DETROIT – The American auto industry is running on fumes.
General Motors, the nation’s largest automaker, warned Friday that it may run out of money by the end of the year after piling up billions in third-quarter losses and burning through cash at an alarming rate. Ford sustained heavy losses, too.
The situation is so severe that GM has suspended talks to acquire Chrysler and is appealing to the government for help as the slumping economy drags car sales to their lowest level in a quarter century.
GM Chairman and CEO Rick Wagoner said the company will “take every action” possible to avoid bankruptcy.
“We’re convinced that the consequences of bankruptcy would be dire,” he said, adding that the company would use every source of potential funding. “We need to find a way to get through this, and that’s really our focus.”
GM also planned more job cuts, including 5,600 salaried and factory workers. But company officials cautioned that those measures alone would not be enough and that federal aid is essential.
Ford saw its cash supply decline rapidly and announced its own job cuts Friday. But it’s in better shape because the company borrowed billions of dollars in 2007 by mortgaging its factories. The Dearborn-based manufacturer said it had enough cash to make it through 2010.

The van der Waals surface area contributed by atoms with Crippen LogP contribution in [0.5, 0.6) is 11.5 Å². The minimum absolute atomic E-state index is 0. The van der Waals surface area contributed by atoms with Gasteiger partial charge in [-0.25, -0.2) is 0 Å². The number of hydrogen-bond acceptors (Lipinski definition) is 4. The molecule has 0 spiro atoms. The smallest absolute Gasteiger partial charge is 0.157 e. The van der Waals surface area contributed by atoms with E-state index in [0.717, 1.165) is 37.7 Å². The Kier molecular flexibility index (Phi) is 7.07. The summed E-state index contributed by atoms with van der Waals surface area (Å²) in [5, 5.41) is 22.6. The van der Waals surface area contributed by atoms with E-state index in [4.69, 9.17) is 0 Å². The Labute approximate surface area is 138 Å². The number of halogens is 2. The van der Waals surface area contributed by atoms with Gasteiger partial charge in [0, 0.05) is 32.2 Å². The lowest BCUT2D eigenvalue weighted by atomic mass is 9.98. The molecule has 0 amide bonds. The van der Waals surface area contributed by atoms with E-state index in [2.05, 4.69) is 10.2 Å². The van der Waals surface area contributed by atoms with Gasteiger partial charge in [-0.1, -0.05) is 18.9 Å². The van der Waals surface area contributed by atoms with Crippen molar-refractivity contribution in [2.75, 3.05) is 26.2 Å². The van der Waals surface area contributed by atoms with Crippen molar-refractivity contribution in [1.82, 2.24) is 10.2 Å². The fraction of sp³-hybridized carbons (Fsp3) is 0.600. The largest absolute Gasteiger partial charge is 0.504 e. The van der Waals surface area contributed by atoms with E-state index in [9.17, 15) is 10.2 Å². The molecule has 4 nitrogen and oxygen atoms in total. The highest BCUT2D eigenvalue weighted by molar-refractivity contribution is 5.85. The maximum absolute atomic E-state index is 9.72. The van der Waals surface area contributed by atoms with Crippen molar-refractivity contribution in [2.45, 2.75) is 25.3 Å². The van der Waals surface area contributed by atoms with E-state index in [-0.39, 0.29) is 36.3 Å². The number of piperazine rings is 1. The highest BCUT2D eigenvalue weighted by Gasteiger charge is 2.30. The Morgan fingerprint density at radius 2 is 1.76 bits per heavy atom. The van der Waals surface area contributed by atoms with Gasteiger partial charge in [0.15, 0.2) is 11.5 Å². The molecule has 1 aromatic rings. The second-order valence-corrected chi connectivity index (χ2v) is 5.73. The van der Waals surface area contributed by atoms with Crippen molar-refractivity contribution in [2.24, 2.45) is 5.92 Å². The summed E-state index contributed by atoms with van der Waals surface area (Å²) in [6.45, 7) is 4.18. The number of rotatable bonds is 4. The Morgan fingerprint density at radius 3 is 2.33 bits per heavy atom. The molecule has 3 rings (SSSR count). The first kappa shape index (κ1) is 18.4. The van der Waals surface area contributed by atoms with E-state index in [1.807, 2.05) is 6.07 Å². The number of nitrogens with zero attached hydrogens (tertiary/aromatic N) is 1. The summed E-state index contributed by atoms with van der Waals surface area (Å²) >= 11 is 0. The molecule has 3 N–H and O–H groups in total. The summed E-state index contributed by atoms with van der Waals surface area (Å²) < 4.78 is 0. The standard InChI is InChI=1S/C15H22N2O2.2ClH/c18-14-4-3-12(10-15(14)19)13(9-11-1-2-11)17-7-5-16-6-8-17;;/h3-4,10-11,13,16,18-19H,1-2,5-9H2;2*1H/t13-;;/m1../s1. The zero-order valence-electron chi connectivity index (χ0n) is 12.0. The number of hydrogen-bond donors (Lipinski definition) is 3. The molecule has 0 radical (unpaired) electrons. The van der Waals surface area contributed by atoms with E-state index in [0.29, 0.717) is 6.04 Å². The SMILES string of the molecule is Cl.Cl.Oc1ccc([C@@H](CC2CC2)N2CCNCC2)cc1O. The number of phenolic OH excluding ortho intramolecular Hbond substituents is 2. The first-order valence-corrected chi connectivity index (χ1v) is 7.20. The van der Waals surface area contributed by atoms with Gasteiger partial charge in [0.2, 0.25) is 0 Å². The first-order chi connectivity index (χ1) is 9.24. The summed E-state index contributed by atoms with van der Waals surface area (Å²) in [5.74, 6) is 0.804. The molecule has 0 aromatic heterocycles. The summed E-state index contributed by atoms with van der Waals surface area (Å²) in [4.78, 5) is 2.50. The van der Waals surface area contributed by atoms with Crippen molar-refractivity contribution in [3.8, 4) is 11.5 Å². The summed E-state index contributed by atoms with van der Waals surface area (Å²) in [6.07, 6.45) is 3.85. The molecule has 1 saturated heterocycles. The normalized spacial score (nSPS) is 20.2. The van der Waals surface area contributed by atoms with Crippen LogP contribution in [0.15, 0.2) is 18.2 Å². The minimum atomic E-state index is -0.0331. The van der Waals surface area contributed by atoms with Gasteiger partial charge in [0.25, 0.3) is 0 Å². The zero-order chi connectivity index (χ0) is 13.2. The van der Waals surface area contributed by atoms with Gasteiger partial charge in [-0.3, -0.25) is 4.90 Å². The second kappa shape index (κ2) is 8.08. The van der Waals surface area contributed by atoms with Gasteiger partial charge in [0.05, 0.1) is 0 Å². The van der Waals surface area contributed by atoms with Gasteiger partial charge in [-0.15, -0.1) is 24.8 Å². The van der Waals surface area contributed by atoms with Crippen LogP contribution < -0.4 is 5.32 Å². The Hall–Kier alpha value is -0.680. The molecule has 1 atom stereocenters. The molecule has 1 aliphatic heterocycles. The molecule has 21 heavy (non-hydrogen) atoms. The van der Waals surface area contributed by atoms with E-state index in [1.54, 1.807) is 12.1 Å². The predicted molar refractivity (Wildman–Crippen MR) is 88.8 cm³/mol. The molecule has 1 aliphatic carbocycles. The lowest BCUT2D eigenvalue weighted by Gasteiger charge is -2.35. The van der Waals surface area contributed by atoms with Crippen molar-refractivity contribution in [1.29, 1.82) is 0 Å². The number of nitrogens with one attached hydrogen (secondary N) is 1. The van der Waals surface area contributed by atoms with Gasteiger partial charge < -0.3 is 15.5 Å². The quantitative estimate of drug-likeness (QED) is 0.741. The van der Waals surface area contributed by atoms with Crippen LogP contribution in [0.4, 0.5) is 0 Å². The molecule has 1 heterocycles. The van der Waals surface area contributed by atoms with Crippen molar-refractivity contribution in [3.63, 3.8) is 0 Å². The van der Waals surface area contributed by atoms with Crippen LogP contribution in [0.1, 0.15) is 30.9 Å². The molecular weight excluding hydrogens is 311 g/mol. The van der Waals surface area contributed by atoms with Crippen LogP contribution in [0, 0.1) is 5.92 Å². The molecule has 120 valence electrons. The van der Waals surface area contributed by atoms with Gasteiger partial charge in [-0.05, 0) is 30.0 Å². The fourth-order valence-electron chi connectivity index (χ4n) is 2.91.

Friday’s events called into question the future of Detroit’s three automakers and heightened pressure on the government to take action.
President-elect Barack Obama on Friday indicated that help may be on the way. At a news conference, he said Congress must pass an economic stimulus measure either before or just after he takes office in January, and he mentioned aid for the auto industry.
IHS Global Insight analyst George Magliano said the cash problems reported by GM and Ford were worse than experts had thought. And that raised the risk of bankruptcy.
“It’s close,” he said about the possibility of one of the U.S. automakers filing for Chapter 11 protection. “Up until now, we knew the cash numbers were tough, but we didn’t know how bad.”
GM said it lost $2.5 billion in the third quarter, but it spent $6.9 billion more than it took in – nearly double the spending rate of the second quarter.
The news came just hours after Ford announced it had lost $129 million for the quarter. The company burned through $7.7 billion in cash, but said it could keep going through 2009. Ford also said it would cut another 2,260 white-collar workers in North America.